Qorin: Is Your Teacher A Demonic Summoner?

Written by Luke Barnes


A boarding school is turned into a portal to hell when students begin performing black arts and summoning their demonic doppelgangers.

I have a lot of love for Indonesian horror cinema, and I think that in many ways Muslim focused horror films make for a nice break away from the same old Christian tinged horror films that play every week at the multiplex. As such, I went into this with high expectations expecting another May The Devil Take You, but boy was I wrong.

This film isn’t the worst possession film I have ever seen but it is also in no way good. I would say the biggest issues the film has is that despite is premise being just different enough that it feels a little bit fresh, the way the story plays out is anything but. You have seen this film many times before and know exactly where it is going. Indeed this film clings to tropes and worn out characters as though it is too afraid to show an ounce of originality.

Additionally, the low-fi scares of the film don’t prove effective at all. Now I am not saying that low budget films, which this clearly is, can’t be scary really the opposite is true, but they do have to make an effort to do more with less and to make every shot count. This becomes an issue here as a lot of the time the effects just aren’t good enough and don’t lead to a scary scene, again it comes back to the fact that it is the same old same old, their demonic doppelgangers are in no way different to how a character from a Blumhouse movie would be and that is boring.

Overall, there is so novelty to the idea and trace amounts of originality, but the film really shoots itself in the foot by sticking far too closely to tired characters, scares and storylines.



Traces of originality

It is unintentionally hilarious at times


It relies way too heavily on cliches

It is bored and predictable

The scares don’t work

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May The Devil Take You Too: Yet Another Chosen One

May The Devil Take You Too is an Indonesian horror film directed by Timo Tjahjanto, serving as a sequel to May The Devil Take You. The plot follows the immediate aftermath of Alfie’s (Chelsea Islan), escape from the demon summoned by her father, we see her drafted in to help a group of wayward orphans whose guardian also made a deal with the devil; she is the only one that can stop the evil.

My biggest issue with this sequel is that it is too ambitious. The sequel adds a whole lot of lore and exposition on top of the premise from the first film and has Alfie as some sort of mythical being?, or destined to become some form of immortal being? I don’t know, and that is the problem. There is a lot going on here, a lot of set up and worldbuilding, which is crammed in and not really mentioned in the first film; the film as a whole feels overstuffed and by the end you have no idea what is going on.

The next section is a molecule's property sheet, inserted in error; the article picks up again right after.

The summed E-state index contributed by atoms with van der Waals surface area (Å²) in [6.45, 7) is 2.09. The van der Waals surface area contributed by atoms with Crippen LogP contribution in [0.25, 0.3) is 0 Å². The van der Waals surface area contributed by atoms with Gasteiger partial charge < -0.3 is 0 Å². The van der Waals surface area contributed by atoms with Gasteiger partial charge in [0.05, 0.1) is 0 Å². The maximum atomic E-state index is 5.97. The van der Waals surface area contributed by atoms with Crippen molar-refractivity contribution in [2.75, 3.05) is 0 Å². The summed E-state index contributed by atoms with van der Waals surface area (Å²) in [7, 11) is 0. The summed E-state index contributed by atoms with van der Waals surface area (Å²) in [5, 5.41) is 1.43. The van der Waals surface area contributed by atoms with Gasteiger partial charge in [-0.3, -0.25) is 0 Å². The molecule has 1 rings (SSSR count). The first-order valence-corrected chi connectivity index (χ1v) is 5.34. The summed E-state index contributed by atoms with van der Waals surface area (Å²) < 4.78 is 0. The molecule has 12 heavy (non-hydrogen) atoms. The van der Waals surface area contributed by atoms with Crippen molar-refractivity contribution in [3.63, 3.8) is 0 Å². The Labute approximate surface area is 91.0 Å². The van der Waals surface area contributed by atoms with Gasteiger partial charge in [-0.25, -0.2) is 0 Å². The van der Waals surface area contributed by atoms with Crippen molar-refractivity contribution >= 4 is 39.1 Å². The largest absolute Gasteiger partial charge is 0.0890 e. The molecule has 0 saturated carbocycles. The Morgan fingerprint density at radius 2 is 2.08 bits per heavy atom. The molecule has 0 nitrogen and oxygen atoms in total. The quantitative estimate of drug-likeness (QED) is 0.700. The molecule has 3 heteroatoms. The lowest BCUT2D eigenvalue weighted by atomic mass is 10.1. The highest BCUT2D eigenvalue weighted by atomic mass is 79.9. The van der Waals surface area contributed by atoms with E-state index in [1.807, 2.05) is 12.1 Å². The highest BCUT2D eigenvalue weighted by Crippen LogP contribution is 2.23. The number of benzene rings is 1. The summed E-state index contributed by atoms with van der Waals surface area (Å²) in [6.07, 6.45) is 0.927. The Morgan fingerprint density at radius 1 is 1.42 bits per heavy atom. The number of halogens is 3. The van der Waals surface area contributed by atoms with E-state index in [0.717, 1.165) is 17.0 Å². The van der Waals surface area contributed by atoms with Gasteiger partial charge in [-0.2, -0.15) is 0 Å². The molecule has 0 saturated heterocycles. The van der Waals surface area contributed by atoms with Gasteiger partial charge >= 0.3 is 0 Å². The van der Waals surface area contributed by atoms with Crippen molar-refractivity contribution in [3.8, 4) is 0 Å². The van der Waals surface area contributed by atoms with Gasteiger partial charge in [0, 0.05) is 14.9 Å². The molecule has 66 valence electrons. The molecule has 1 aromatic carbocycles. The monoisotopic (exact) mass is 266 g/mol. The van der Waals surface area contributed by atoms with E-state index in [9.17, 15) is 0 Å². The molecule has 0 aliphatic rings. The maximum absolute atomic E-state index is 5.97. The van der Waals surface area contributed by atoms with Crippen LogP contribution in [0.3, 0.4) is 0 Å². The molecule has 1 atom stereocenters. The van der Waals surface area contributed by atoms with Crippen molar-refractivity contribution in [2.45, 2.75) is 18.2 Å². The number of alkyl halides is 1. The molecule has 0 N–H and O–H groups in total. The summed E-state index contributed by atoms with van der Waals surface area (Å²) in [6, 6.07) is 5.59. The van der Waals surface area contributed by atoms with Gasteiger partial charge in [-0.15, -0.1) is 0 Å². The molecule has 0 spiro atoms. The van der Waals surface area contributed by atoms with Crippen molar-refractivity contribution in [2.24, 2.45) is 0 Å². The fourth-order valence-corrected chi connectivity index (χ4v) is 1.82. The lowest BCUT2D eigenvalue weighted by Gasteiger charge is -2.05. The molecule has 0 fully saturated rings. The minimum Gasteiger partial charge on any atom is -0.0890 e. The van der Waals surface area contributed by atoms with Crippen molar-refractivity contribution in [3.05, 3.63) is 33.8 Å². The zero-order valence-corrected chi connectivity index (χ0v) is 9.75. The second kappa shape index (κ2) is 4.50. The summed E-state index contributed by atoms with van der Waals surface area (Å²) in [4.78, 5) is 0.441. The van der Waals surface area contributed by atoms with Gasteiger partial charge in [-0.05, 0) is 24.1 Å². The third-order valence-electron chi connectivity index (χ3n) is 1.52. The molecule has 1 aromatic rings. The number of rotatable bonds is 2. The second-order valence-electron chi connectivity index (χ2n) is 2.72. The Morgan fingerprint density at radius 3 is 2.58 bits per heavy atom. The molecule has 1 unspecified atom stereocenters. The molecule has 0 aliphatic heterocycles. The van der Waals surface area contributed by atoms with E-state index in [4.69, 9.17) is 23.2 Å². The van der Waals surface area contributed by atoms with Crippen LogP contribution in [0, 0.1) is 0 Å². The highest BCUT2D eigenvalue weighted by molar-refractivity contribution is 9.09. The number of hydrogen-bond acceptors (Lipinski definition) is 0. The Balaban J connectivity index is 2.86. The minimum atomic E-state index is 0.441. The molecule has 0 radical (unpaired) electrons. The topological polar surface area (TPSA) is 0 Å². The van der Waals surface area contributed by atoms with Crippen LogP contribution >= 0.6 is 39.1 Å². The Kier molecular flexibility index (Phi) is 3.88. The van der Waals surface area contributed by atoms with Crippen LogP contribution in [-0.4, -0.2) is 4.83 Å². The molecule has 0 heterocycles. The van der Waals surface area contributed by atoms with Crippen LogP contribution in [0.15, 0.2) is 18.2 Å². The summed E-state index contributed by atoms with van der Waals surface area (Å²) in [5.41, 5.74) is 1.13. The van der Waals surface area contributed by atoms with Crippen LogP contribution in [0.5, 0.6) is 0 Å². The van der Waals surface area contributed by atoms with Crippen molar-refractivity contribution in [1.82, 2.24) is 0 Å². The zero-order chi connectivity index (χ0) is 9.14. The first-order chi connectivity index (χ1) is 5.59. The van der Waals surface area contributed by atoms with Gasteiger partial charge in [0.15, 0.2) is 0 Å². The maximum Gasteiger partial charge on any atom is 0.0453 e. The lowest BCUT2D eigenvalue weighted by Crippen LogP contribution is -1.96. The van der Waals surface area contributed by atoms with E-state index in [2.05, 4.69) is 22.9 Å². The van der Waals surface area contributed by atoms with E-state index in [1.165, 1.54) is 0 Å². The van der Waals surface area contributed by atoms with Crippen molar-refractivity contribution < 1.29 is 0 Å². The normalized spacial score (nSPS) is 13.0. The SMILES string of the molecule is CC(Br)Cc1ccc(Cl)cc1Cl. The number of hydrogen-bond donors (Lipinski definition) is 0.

The scares are still strong, and it is still nice to see the film’s very unique take on demons. I enjoyed the look of these creatures and their design especially endgame boss Moloch, I though they all looked well realised and quite menacing.

Overall, though the acting is still good and the scares still strong the film suffers from too much going on at once making it a confusing mess that leaves the world have developed.


The scares

The creature design

The acting


There is far too much going on

The plot easily becomes confusing


Reviewed by Luke   

May The Devil Take You: Never Look Behind Hospital Medical Curtains

May The Devil Take You is an Indonesian horror film directed by Timo Tjahjanto. The plot follows Alfie (Chelsea Islan), a young woman who learns that her father made a deal with a demon to attain wealth and now must deal with her fathers end of the bargain, namely said demon wanting her and her sibling’s souls.

This is a very striking film. I have watched a lot of horror films over the years and never yet have I seen one quite like this. Whether it how the film chooses to show The Devil, or the communing ritual at the start of the film, there are multiple scenes that push the horror genre in a new direction and inject it with fresh blood.

I enjoyed the physicality of the performances of those who were possessed, as more than one person was over the course of the film. I thought seeing these demons jumping about the room, or running up walls was truly a sight to behold it was both terrifying, but also visually impressive from a filmmaking stand point.